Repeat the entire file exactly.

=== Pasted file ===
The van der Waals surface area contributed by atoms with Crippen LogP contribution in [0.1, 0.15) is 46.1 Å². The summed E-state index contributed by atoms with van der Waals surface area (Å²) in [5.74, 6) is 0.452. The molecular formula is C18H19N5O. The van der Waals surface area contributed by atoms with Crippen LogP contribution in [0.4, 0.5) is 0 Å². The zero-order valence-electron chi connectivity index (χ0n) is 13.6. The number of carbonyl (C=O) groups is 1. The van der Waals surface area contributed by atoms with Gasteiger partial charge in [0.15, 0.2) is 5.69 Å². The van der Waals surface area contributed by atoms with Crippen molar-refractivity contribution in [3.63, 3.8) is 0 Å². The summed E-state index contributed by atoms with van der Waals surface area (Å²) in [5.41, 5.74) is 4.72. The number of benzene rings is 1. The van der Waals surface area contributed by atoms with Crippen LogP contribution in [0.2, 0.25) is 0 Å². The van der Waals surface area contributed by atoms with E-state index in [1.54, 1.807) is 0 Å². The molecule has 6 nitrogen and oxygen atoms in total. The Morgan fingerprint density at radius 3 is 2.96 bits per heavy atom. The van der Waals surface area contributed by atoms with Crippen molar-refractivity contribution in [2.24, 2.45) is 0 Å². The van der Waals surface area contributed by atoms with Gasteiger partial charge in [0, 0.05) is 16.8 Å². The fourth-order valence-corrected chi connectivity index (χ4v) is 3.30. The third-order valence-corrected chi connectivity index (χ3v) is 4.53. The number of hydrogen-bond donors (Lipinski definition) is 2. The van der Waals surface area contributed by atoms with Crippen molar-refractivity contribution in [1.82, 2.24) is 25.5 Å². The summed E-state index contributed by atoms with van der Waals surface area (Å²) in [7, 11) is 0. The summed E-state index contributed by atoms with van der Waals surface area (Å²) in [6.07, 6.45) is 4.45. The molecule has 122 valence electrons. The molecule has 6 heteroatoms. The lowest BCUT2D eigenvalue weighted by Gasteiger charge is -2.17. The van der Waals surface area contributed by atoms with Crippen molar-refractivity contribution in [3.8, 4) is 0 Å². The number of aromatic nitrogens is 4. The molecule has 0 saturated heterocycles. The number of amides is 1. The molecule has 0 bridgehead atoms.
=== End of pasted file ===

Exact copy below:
The van der Waals surface area contributed by atoms with Crippen LogP contribution in [0.1, 0.15) is 46.1 Å². The summed E-state index contributed by atoms with van der Waals surface area (Å²) in [5.74, 6) is 0.452. The molecular formula is C18H19N5O. The van der Waals surface area contributed by atoms with Crippen LogP contribution in [0.4, 0.5) is 0 Å². The zero-order valence-electron chi connectivity index (χ0n) is 13.6. The number of carbonyl (C=O) groups is 1. The van der Waals surface area contributed by atoms with Gasteiger partial charge in [0.15, 0.2) is 5.69 Å². The van der Waals surface area contributed by atoms with Crippen molar-refractivity contribution in [3.63, 3.8) is 0 Å². The summed E-state index contributed by atoms with van der Waals surface area (Å²) in [5.41, 5.74) is 4.72. The number of benzene rings is 1. The van der Waals surface area contributed by atoms with Crippen LogP contribution in [0.2, 0.25) is 0 Å². The van der Waals surface area contributed by atoms with E-state index in [1.54, 1.807) is 0 Å². The molecule has 6 nitrogen and oxygen atoms in total. The Morgan fingerprint density at radius 3 is 2.96 bits per heavy atom. The van der Waals surface area contributed by atoms with Crippen molar-refractivity contribution in [2.24, 2.45) is 0 Å². The van der Waals surface area contributed by atoms with Gasteiger partial charge in [0, 0.05) is 16.8 Å². The fourth-order valence-corrected chi connectivity index (χ4v) is 3.30. The third-order valence-corrected chi connectivity index (χ3v) is 4.53. The number of hydrogen-bond donors (Lipinski definition) is 2. The van der Waals surface area contributed by atoms with Crippen molar-refractivity contribution in [1.82, 2.24) is 25.5 Å². The summed E-state index contributed by atoms with van der Waals surface area (Å²) in [7, 11) is 0. The summed E-state index contributed by atoms with van der Waals surface area (Å²) in [6.07, 6.45) is 4.45. The molecule has 122 valence electrons. The molecule has 6 heteroatoms. The lowest BCUT2D eigenvalue weighted by Gasteiger charge is -2.17. The van der Waals surface area contributed by atoms with Crippen molar-refractivity contribution in [3.8, 4) is 0 Å². The number of aromatic nitrogens is 4. The molecule has 0 saturated heterocycles. The number of amides is 1. The molecule has 0 bridgehead atoms.